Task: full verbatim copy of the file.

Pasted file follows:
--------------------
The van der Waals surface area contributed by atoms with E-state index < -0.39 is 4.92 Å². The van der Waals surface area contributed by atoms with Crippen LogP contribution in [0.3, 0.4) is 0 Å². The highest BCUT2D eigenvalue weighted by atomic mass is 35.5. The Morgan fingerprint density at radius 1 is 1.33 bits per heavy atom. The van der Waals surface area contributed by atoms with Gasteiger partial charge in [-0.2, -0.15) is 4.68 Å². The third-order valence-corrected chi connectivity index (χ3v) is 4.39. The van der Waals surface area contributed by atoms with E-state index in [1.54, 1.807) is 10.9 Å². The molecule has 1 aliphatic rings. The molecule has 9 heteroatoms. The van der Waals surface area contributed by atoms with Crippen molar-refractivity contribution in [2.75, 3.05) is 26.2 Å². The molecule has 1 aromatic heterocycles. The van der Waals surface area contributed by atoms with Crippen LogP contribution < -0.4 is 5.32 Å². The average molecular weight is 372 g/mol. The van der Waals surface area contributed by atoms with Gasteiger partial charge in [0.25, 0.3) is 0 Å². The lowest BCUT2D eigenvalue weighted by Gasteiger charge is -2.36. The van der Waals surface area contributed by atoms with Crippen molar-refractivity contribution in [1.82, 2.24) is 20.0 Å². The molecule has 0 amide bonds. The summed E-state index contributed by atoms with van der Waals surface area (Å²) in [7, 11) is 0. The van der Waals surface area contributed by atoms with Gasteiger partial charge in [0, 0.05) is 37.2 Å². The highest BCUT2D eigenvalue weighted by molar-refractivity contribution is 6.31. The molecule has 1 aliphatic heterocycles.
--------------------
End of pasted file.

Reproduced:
The van der Waals surface area contributed by atoms with E-state index < -0.39 is 4.92 Å². The van der Waals surface area contributed by atoms with Crippen LogP contribution in [0.3, 0.4) is 0 Å². The highest BCUT2D eigenvalue weighted by atomic mass is 35.5. The Morgan fingerprint density at radius 1 is 1.33 bits per heavy atom. The van der Waals surface area contributed by atoms with Gasteiger partial charge in [-0.2, -0.15) is 4.68 Å². The third-order valence-corrected chi connectivity index (χ3v) is 4.39. The van der Waals surface area contributed by atoms with E-state index in [1.54, 1.807) is 10.9 Å². The molecule has 1 aliphatic rings. The molecule has 9 heteroatoms. The van der Waals surface area contributed by atoms with Crippen molar-refractivity contribution in [2.75, 3.05) is 26.2 Å². The molecule has 1 aromatic heterocycles. The van der Waals surface area contributed by atoms with Crippen LogP contribution < -0.4 is 5.32 Å². The average molecular weight is 372 g/mol. The van der Waals surface area contributed by atoms with Gasteiger partial charge in [0.25, 0.3) is 0 Å². The lowest BCUT2D eigenvalue weighted by Gasteiger charge is -2.36. The van der Waals surface area contributed by atoms with Crippen molar-refractivity contribution in [1.82, 2.24) is 20.0 Å². The molecule has 0 amide bonds. The summed E-state index contributed by atoms with van der Waals surface area (Å²) in [7, 11) is 0. The van der Waals surface area contributed by atoms with Gasteiger partial charge in [0, 0.05) is 37.2 Å². The highest BCUT2D eigenvalue weighted by molar-refractivity contribution is 6.31. The molecule has 1 aliphatic heterocycles.